The 6-month follow-up showed improvement of VA for both eyes to 0.6 using the same refraction/glasses as previous. The 12-month follow up visit also showed the same previous BCDVA (Table 1).
Corneal tomography using the Scheimpflug camera Pentacam HR was done at the 1-year follow-up visit and showed stabilization of her condition with an improvement of Kmax, flat keratometry and steep keratometry (Figures 3 and 4). There was a drop in the corneal thickness measured by Pentacam, but the values measured by ultrasonic pachymetry showed stable corneal thickness, which is considered more accurate than Pentacam in cases of corneal haze (Table 1). No other complications were seen during the 1-year follow up visit.
Keratoconus can present in early childhood. Some of the ocular risk factors associated with keratoconus include corneal injury, eye rubbing, vernal keratoconjunctivitis, retinitis pigmentosa or rigid gas permeable contact lens usage. Some systemic associations include Down syndrome, non-inflammatory connective tissue diseases (such as Ehlers-Danlos syndrome and Marfan syndrome), and mitral valve prolapse. Several genes were investigated including those coding collagen and proteinase inhibitors for the suspicion of a genetic base of keratoconus. Although the most common type of keratoconus is sporadic, many studies have reported the presence of large number of familial keratoconus – the rate ranges from 5.0–27.9%.1,9
Keratoconus onset is classically around puberty; its progression is maximal during adolescence and early adulthood. Some studies have showed rapid progression of keratoconus in children (1–3 months) versus adolescents and adults (6–12 months).10 Severe corneal scarring may result from the progression of keratoconus, for which keratoplasty is inevitable in many cases. So early diagnosis of keratoconus is an important issue, as the progression can be halted using the CXL procedure.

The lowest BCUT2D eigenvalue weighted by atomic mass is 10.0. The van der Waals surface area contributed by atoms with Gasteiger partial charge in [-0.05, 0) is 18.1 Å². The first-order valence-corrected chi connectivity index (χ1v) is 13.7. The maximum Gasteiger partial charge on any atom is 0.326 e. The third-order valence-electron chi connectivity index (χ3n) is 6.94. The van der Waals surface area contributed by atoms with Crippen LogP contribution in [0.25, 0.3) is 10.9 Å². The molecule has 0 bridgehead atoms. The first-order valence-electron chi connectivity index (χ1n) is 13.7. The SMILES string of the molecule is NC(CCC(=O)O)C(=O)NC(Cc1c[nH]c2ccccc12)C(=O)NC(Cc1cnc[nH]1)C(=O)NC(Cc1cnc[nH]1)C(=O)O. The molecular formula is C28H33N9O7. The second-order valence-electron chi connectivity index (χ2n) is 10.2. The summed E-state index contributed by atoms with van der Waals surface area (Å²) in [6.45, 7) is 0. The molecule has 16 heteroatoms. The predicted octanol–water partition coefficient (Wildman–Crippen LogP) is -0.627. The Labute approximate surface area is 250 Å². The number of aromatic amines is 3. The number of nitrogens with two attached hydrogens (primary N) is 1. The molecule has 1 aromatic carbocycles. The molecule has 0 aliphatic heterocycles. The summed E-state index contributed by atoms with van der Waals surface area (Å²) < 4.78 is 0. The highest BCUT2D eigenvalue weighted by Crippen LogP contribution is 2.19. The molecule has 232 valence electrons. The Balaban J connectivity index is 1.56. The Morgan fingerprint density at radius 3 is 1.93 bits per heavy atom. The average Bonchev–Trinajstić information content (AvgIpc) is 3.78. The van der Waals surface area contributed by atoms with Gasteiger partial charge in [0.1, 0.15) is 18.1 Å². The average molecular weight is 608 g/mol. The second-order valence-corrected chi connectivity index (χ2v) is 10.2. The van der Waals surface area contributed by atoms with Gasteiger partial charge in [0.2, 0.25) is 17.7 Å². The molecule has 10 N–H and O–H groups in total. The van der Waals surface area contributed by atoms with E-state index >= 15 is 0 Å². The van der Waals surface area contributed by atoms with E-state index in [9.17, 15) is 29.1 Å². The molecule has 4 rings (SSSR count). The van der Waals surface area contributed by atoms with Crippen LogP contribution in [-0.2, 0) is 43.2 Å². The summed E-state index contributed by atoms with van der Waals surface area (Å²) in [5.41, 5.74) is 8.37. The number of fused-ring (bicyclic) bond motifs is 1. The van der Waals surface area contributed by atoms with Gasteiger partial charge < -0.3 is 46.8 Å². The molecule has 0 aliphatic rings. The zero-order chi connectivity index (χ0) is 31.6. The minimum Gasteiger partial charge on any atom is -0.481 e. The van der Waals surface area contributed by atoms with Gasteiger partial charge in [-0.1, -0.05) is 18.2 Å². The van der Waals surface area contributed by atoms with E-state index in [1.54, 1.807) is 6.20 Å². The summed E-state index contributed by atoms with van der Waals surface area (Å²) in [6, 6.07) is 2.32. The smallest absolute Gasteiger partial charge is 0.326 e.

Cross-linking is considered an emerging treatment option for keratoconus in pediatric patients. One of the largest studies, the Siena CXL Pediatrics trial showed stabilization in pediatric patients with keratoconus who underwent CXL with significant visual function improvement.11 The study was done in 152 eyes aged 10–18. Other studies have showed the safety of CXL in pediatric patients – e.g. Vinciguerra et al. – showed that endothelial cell density did not alter after applying CXL in patients aged 9–18; the study was done for 40 eyes with a 2-year follow-up.5
There were no ocular or systemic diseases or factors associated with keratoconus in our patient, as the pediatrician’s evaluation showed the patient was totally normal, with no manifestations of any systemic or genetic disease. Unfortunately, advanced genetic tests were unavailable. Several loci have been mapped within families with keratoconus and many studies imply that the disease follows a multifactorial model of transmission, whereas familial keratoconus for the majority follows an autosomal dominant model of inheritance, which we believe is the mode of inheritance in our patient.9,12 The decision was to proceed for conventional CXL, despite the lack of studies on CXL in patients younger than 7 years. On the other hand, long term efficacy may decline over years and there may be a need for additional CXL procedures. In other words, the achieved corneal stromal stiffening effect after CXL in pediatric patients which halts the progression of keratoconus is transient and may wear off 6–7 years after CXL treatment. This suggests that young patients with keratoconus should be followed closely even after CXL treatment (at least once or twice a year) and be treated again in case of keratoconus reactivation.13
In conclusion, keratoconus onset may occur in early childhood, especially in patients with a family history of the disease, even in the absence of systemic or ocular risk factors. So, early screening before the age of 4 years should be done for all children with a family history of keratoconus. Cross-linking may be an effective and safe procedure for very young patients diagnosed with keratoconus, but general anesthesia is usually required.